There may not be an online distance-learning course for the experimental hops project at Oregon State University, but there is remote access to the vast knowledge being cultivated by the plant geneticists and fermentation scientists at the school; it's called a phone call with program donor and hops aficionado Roger Worthington of Bend's Worthy Brewing.
From his office in Los Angeles, Worthington—who makes his home in Bend—was eager to talk about developing the perfect hop cone (the part of the female hop plant that is used in brewing beers). In his opinion, the key to the future of craft beer is creating new strains of hops that are better at resisting disease and above all else, deliver complex aromatic oils.
A few years back, Worthington says, that future was in jeopardy.
"In 2008 there was a hop crisis, a shortage" explained Worthington. "What happened at that same time was Anheuser-Busch was bought out by InBev. The importance of that was that even though [Anheuser-Busch] weren't a craft brewer, they had long been a supporter of hop research in the U.S."
According to Worthington, that event, as well as the drying up of government research dollars used for the USDA-ARS Hops Research and Breeding program at Oregon State University, created a vacuum. Through the launching of Indie Hops—a venture aimed at servicing the craft brewing industry with designer hops—Worthington and partner Jim Solberg decided to fill that void by committing $1 million to the OSU project with the goal of engineering the most durable, sustainable and aromatic hops ever grown. Super hops, let's call them.
The process—unsurprisingly—is long and expensive.
Creating a grow experiment to develop new genomes and hop varieties requires both male and female hop plants and consequently, a lot of land. Pollination of the female plants by stud male plants needs to occur in order to produce seeds that can then be grown themselves and tested for things like mildew resistance, length of time to harvest and ability to withstand less-than-ideal growing conditions (read: weather). So far, that system—even though accelerated by using greenhouses and skipping the natural selection process of picking winners and losers— has gone on for five years.
And all of that work funnels into perhaps the most important goal of the Indie Hops/OSU relationship.
Whereas other experimental hops projects in places like Germany and even Yakima, Wash., have focused on increasing the potency of alpha acids in hops (the acid responsible for beer's bittery taste) Indie Hops and the OSU program are zeroed in on enhancing the beta acids—essential oils as they are also called—found in hops. These oils are what give beer its aromatic qualities, adding tasting notes like sandalwood or grapefruit.
Traditionally, there have been four main essential oils identified in hops, but Worthington says the OSU project has already expanded that number to 32 by the cross breeding of random varieties and experimenting with harvest times. Meaning, the beers made with these hops could have flavors brand new to craft brewing.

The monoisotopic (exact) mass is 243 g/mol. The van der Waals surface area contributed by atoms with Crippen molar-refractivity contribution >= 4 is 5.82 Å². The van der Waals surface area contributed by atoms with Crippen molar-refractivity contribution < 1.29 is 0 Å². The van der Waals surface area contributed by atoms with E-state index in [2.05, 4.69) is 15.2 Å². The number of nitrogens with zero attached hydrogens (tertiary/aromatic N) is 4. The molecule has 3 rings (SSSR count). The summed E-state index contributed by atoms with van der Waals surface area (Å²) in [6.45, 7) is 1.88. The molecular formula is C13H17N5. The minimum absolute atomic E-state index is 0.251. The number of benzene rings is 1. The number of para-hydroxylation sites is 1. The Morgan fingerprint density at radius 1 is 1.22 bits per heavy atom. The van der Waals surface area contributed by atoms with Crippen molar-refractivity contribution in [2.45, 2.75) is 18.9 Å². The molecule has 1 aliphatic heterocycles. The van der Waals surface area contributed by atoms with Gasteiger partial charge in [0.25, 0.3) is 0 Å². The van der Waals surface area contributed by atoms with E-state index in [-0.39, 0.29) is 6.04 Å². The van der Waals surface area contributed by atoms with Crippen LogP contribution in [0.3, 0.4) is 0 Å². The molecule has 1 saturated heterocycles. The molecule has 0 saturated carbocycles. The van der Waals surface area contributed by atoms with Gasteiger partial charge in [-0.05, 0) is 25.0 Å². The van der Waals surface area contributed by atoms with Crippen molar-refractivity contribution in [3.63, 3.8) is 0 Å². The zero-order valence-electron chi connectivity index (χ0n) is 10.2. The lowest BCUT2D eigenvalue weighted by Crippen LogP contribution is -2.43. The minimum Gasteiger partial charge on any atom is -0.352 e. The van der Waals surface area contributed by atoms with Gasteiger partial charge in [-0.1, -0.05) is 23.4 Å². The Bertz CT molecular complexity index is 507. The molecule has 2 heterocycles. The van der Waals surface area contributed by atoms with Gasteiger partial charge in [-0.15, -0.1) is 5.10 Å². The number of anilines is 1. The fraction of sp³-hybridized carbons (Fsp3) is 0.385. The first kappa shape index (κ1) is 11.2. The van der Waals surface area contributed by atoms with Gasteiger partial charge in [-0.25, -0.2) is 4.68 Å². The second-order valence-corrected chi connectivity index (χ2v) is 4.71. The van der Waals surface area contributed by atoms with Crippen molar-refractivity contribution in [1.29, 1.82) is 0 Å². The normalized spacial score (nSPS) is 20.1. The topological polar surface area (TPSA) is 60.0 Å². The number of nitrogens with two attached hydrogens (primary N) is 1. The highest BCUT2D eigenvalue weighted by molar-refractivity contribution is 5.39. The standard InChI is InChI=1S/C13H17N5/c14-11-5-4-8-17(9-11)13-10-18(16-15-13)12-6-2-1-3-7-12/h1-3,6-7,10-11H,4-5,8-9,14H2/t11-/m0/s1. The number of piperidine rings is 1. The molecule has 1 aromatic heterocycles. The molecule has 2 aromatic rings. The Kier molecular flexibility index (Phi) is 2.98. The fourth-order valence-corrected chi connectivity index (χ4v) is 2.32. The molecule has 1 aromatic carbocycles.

One part of that process requires less science and more human involvement through a technique called "rub and sniff" where evaluators crush the hop cone into their hand unlocking the aroma of the oil and discerning its properties.
"We are looking for varieties that really expand our palate," said Worthington. "Trained brewers can do a rub and sniff on the same hop and have different opinions. One man's lemon meringue is another brewer's cat pee. It can be that diverse."
Mitigating those differences requires volume.
"It's really important to get a nice panel of experts," said Worthington. "That's one of the reasons why I built Worthy Brewing. I want to pilot brew with these brand new genotypes. I want to bring together the brewers in Bend, Oregon, because Bend is a hot spot for really smart beer brewers and really smart beer lovers."
As a result, Worthington says the program is getting much closer to using these hops to finally make beer.
"If you have a trained snout, you can start to develop some opinions about that hop cone," explained Worthington. "Last year we did rub and sniffs on about 16 of 17 varieties of hops that we developed, and had the brewers rate them. And based on the data we have about five to 12 that we think have serious promise. This will be a big year because at the end of this year we should have enough to start small brew trials."
As an added benefit, these new hops varieties can then be patented. That's where the sustainability of the program comes into play. Indie Hops and OSU will hopefully share in the royalties of the new genomes, thus providing a funding mechanism to finance future development programs and cutting out the need for federal dollars to keep this kind of experimentation going.
And while that's a decidedly important side-effect to the work that's being done, Worthington is still most excited about the new aromas being creating within the hops and what that will mean for the future beers that brewers will craft from them.
"The bottom line is it comes down to oil," said Worthington. "Bitter is bitter, there's no real complexity to it. But with oils, that's where you get those interesting notes."